Against the Algorithm

Lila LaHood, publisher, and Michael Stoll, executive director. Photo by Daphne Magnawa // San Francisco Public Press

Though the newspaper and are still the main ways we communicate with readers, like many news organizations we’re always looking ahead toward changes in how people consume local news.

We recently tried a new way of connecting directly with readers craving insider info on city politics: Project Text, a two-month pilot in partnership with the Alpha Group at Advance Digital. We deployed veteran political reporter Joe Eskenazi to serve up daily text message tidbits — and several scoops! — around the June election. We love that so many people engaged with Joe and shared their own insights. We hope to launch another topic-focused text project this fall — stay tuned for details.

In the meantime, we encourage San Francisco news mavens to join us as eager followers of Mission Local ( where Joe was recently hired as managing editor.

Many of you follow the Public Press on social media, and we will keep posting on Facebook, Twitter and Instagram. But Facebook has caused a lot of problems for journalists recently by changing its rules about what it calls “political content.” To combat fake news, the social giant started limiting distribution of journalism about politics along with political ads. This policy also applies to news stories referencing topics Facebook classifies as “national issues of public importance,” defined as: abortion, budget, civil rights, crime, economy, education, energy, environment, foreign policy, government reform, guns, health, immigration, infrastructure, military, poverty, social security, taxes, terrorism and values.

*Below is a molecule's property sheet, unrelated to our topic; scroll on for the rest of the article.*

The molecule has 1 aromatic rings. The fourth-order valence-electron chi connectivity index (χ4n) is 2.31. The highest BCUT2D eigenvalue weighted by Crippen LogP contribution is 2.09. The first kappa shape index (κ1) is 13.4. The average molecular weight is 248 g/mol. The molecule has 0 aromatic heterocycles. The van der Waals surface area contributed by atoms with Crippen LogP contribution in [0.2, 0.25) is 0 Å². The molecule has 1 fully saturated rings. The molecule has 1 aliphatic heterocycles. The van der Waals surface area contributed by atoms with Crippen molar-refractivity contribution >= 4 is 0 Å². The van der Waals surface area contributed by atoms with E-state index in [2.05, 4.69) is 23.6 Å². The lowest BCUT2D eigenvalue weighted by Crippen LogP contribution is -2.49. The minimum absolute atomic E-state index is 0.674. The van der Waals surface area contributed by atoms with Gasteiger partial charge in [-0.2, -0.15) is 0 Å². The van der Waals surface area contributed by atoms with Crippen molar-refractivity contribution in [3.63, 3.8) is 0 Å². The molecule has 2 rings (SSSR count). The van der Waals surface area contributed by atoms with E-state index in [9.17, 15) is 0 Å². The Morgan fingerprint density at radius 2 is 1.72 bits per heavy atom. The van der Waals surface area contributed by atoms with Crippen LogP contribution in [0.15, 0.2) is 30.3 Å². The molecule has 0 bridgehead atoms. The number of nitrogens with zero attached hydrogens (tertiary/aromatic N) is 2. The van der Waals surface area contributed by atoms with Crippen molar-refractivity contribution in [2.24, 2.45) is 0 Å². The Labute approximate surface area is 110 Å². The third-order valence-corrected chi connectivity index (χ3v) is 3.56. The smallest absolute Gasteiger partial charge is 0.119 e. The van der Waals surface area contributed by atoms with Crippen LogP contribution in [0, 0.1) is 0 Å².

In response to pushback from media outlets and journalism organizations, Facebook modified the policy and now captures promoted news stories (i.e. whenever publishers pay for increased visibility) about political issues and political ads in separate archives. To boost stories on the platform, journalists who cover hard news now face extra layers of authorization and scrutiny.

We’ve decided not to pursue authorization for this service, which we think could have unforeseen consequences for participating news organizations. You’ll still see our stories on Facebook, but we’ll depend on organic distribution, since most of our stories will get caught in the political and issues-of-public importance-filters. We’re not alone in our thinking and are heartened to be part of a national coalition of news organizations appealing to Facebook to change these rules. We’ll let you know what happens.

In the meantime, the best and most certain way to get updates about the latest Public Press reporting and events remains our email newsletter. Sign up here — — and you’ll always be in the know.

Lila LaHood, publisher
Michael Stoll, executive director

Don't miss out on our newest articles, episodes and events!
Sign up for our newsletter